Deals wrap: Buffett makes a bid for Transatlantic Holdings

Shares in reinsurer Transatlantic Holdings rose more than 8 percent on Monday despite broad and deep market declines, after Warren Buffett’s Berkshire Hathaway made an unsolicited offer over the weekend to buy the company. The NYT looks at the chances of the deal getting done.

As broad economic worries pound the markets, a growing number of IPOs are being delayed or pulled. Tech IPOs, whose multibillion valuations recall the heady days of the dotcom boom of the late 90s and early 2000s, might fall the furthest.

Telmex, once the cornerstone of tycoon Carlos Slim’s empire, is set to delist from public markets as the world’s richest man, true to his style, shows his eye for a cheap deal, reports Cyntia Barrera Diaz and Tomas Sarmiento.

Deals wrap: Poised to go hostile

Nasdaq OMX and IntercontinentalExchange are poised to go hostile in their bid for NYSE Euronext after shareholders ratcheted up pressure on the Big Board parent to get a better deal.

Hong Kong’s first yuan-denominated IPO plunged as much as 11 percent on its Friday debut as investors turned their noses up at the low yields offered by billionaire Li Ka-shing’s Hui Xian real estate investment trust.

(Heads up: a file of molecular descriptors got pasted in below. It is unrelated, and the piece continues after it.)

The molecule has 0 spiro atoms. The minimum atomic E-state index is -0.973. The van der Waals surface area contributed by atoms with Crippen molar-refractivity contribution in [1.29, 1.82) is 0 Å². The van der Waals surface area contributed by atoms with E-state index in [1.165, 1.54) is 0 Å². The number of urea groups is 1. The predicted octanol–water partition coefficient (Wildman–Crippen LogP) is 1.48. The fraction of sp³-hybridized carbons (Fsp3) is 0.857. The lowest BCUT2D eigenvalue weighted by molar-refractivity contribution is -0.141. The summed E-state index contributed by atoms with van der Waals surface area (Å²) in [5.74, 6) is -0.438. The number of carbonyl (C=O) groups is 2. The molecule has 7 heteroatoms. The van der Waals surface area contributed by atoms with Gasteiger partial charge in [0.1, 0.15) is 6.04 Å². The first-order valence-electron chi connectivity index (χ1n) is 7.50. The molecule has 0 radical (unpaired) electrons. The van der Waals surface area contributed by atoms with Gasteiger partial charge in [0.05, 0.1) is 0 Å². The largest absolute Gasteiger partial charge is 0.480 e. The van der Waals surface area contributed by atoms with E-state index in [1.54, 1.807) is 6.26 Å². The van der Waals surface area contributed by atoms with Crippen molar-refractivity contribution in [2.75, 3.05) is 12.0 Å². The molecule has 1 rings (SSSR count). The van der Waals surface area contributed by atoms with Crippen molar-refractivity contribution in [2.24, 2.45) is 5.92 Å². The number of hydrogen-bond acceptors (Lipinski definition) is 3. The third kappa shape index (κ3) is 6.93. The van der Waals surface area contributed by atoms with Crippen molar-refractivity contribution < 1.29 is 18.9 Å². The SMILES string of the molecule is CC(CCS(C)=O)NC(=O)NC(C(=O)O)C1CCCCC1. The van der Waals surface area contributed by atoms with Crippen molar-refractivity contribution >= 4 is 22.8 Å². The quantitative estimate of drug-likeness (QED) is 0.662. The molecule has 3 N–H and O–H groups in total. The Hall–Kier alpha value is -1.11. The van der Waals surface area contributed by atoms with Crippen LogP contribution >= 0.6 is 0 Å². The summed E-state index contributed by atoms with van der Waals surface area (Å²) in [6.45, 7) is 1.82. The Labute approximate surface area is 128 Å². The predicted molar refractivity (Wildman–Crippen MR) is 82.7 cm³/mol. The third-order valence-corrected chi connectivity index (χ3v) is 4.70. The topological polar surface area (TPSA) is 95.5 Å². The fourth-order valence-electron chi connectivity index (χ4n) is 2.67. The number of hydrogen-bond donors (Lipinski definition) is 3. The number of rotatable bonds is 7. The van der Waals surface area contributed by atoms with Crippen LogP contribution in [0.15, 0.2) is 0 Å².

Berkshire Hathaway shareholders are descending on Omaha for the conglomerate’s annual meeting, but there appears to be only one topic of conversation in town — Berkshire’s extraordinary claims about former Buffett lieutenant David Sokol. The New York Times looks for Warren Buffett’s next deal.

Deals wrap: Barrick strikes deal for Equinox

Barrick Gold said it will acquire Australia’s Equinox Minerals for more than C$7 billion ($7.36 billion), topping an offer by China’s Minmetals Resources. Barrick said it has committed cash and financing in place for the transaction.